The authors note that using the CAE as the research methodology, this study unpacks the processes of how they have been developing their teacher educator identities across linguistic and cultural boundaries.
The current study demonstrates that transnational teacher educators’ identity development is important in enacting culturally responsive and empowering pedagogies in teaching diversity courses (e.g., Dunn, Dotson, Ford, & Roberts, 2014).
This study offers a thick description of the development of legitimate, imagined, and practical teacher educator identity, which provides insights into the multiplicity and complexity of transnational teacher educators’ identities.
The authors’ experiences have implications for how teacher education programs can extend the norms of cultural, linguistic, and racial/ethnic diversity to teacher educator preparation. First, the research findings indicate that continuously practicing in a supportive and inclusive institutional context is key for turning the marginality of transnational teacher educators’ backgrounds into an advantage. Indeed, a series of contextual factors have influenced their teacher educator identities.
These include the practical teaching resources they learned from their instructor team (e.g., collective lesson planning, observing one another’s teaching), the individual guidance they received from their faculty mentors, and their ongoing reflections on their teaching practices and student learning.
These contextual factors together helped them develop an overall sense of being trusted and supported, which further catalyzed the positive transformation of their teacher educator identity. These findings highlight the critical roles that practice and institutional context can play in shaping the development of teacher educator identity (e.g., Davey et al., 2011).
On a practical level, this study suggests that various forms of institutional arrangements, such as one-on-one mentorship, teaching communities, and guided reflection are conducive to the development of transnational teacher educators’ professional identity (Russell & Korthagen, 2013).
Second, the authors note that along with the demographic shifts of the faculty in the current landscape of the U.S. teacher education in the context of transnationalism and globalization, the findings in this study remind us that teacher educators should revisit culturally responsive and sustaining pedagogical frameworks (Ladson-Billings, 2014) in support of those transnational teacher educators to continue to develop their professional identity and prepare preservice and in-service teachers to work with diverse students.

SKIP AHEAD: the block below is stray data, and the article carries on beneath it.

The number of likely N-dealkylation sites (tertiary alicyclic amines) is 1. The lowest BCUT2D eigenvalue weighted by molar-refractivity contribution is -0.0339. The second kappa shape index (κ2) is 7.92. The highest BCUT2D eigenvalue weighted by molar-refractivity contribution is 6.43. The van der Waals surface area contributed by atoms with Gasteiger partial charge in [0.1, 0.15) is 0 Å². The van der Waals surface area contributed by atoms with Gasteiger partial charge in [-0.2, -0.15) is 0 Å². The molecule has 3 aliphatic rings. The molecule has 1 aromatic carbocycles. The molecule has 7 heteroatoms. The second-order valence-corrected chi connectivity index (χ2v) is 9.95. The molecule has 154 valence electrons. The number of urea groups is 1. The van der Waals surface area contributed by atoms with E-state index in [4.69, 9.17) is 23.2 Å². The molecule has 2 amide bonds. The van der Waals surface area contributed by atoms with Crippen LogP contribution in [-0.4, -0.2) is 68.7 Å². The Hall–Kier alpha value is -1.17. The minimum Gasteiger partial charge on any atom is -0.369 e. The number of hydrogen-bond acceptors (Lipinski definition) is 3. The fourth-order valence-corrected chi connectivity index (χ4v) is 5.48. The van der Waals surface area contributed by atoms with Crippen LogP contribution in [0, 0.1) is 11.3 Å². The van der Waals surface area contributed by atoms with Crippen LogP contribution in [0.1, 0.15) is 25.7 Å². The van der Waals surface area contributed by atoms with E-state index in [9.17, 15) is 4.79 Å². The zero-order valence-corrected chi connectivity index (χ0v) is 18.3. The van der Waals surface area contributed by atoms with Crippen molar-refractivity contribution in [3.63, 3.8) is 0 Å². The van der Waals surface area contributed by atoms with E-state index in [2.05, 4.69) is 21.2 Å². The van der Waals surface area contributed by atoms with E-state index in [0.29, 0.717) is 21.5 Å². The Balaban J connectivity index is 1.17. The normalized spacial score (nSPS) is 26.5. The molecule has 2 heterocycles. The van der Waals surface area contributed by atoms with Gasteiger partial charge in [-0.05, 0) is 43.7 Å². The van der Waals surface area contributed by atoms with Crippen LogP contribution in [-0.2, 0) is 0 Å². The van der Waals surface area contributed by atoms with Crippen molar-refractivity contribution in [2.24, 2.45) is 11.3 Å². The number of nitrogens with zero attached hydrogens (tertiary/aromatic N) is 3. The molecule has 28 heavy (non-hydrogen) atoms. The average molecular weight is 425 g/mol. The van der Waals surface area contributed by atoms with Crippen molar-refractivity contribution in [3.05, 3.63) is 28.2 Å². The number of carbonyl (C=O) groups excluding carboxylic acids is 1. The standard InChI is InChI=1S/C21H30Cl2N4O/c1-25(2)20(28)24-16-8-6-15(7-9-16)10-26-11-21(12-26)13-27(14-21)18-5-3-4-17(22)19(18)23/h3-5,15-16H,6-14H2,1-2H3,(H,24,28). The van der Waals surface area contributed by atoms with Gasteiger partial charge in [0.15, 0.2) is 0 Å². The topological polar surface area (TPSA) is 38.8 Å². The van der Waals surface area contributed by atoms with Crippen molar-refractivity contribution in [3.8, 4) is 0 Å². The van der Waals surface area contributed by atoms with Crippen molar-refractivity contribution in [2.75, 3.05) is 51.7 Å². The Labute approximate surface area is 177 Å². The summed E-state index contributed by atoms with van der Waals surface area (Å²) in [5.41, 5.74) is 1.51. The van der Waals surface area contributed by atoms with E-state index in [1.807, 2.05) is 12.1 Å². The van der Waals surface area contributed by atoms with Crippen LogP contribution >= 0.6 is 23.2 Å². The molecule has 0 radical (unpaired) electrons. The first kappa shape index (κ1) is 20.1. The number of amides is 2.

The authors call on teacher educators to make efforts to better understand and scaffold transnational teacher educators’ identities as pedagogical resources in teaching a diversity course in addition to the foundational pedagogical framework for preservice and in-service teachers in working with diverse students.
Third, the authors note that though transnational teacher educators’ diverse cultural and linguistic backgrounds can be professional assets, we should not turn a blind eye to their professional learning needs, especially the need of enhancing their language proficiency.
For the sake of making communication clearer, teacher education programs should provide support to transnational teacher educators in enhancing their language proficiency and communication styles.
The authors recognize that transnational teacher educators’ identity development and pedagogical enactment may unfold differently dependent on the institutional and teacher education program-wise support.
The findings in this study point to the needed professional development in relation to identities and pedagogical scaffolding, particularly for beginning teacher educators.

References
Austin, J., & Hickey, A. (2007). Autoethnography and teacher development. The International Journal of Interdisciplinary Social Sciences, 2(2), 369–378
Bullough, R. V., Jr, & Pinnegar, S. (2001). Guidelines for quality in autobiographical forms of self-study research. Educational Researcher, 30(3), 13–21. doi:10.3102/0013189X030003013
Davey, R., Ham, V., Gilmore, F., Haines, G., McGrath, A., Morrow, D., & Robinson, R. (2011). Privatization, illumination, and validation in identity-making within a teacher educator research collective. Studying Teacher Education, 7(2), 187–199. doi:10.1080/17425964.2011.591180
Dunn, A. H., Dotson, E. K., Ford, J. C., & Roberts, M. A. (2014). “You won’t believe what they said in class today”: Professors’ reflections on student resistance in multicultural education courses. Multicultural Perspectives, 16(2), 93–98. doi:10.1080/15210960.2014.899779
Ellis, C. (2004). The ethnographic I: A methodological novel about autoethnography (Vol. 13). Lanham, MD: Rowman Altamira.
Hernandez, K. A. C., Ngunjiri, F. W., & Chang, H. (2015). Exploiting the margins in higher education: A collaborative autoethnography of three foreign-born female faculty of color. International Journal of Qualitative Studies in Education, 28(5), 533–551. doi:10.1080/09518398.2014.933910
Ladson-Billings, G. (2014). Culturally relevant pedagogy 2.0: Aka the remix. Harvard Educational Review, 84(1), 74–84. doi:10.17763/haer.84.1.p2rj131485484751
Pitard, J. (2016). Using vignettes within autoethnography to explore layers of cross-cultural awareness as a teacher. Forum: Qualitative Social Research, 17, Article 11. Retrieved from. http://www.qualitative-research.net/index.php/ fqs/article/view/2393/3922
Russell, T., & Korthagen, F. (2013). Teachers who teach teachers: Reflections on teacher education. New York, NY: Routledge 

Updated: Feb. 23, 2020